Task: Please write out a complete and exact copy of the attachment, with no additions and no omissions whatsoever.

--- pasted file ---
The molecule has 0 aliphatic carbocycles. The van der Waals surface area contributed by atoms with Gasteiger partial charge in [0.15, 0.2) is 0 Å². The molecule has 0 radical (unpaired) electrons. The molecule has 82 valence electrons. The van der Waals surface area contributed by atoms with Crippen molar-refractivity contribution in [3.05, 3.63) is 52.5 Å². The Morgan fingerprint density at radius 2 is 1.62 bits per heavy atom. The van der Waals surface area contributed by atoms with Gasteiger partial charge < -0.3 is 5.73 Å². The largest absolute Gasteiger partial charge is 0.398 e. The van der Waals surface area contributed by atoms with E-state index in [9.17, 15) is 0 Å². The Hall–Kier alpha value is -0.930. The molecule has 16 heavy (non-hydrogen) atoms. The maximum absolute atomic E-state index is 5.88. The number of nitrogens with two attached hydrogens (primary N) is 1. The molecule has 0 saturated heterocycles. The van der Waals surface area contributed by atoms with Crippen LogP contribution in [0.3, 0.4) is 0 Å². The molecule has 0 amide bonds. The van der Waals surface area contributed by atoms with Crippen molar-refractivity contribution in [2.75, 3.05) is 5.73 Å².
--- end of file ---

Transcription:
The molecule has 0 aliphatic carbocycles. The van der Waals surface area contributed by atoms with Gasteiger partial charge in [0.15, 0.2) is 0 Å². The molecule has 0 radical (unpaired) electrons. The molecule has 82 valence electrons. The van der Waals surface area contributed by atoms with Crippen molar-refractivity contribution in [3.05, 3.63) is 52.5 Å². The Morgan fingerprint density at radius 2 is 1.62 bits per heavy atom. The van der Waals surface area contributed by atoms with Gasteiger partial charge < -0.3 is 5.73 Å². The largest absolute Gasteiger partial charge is 0.398 e. The van der Waals surface area contributed by atoms with E-state index in [9.17, 15) is 0 Å². The Hall–Kier alpha value is -0.930. The molecule has 16 heavy (non-hydrogen) atoms. The maximum absolute atomic E-state index is 5.88. The number of nitrogens with two attached hydrogens (primary N) is 1. The molecule has 0 saturated heterocycles. The van der Waals surface area contributed by atoms with Crippen LogP contribution in [0.3, 0.4) is 0 Å². The molecule has 0 amide bonds. The van der Waals surface area contributed by atoms with Crippen molar-refractivity contribution in [2.75, 3.05) is 5.73 Å².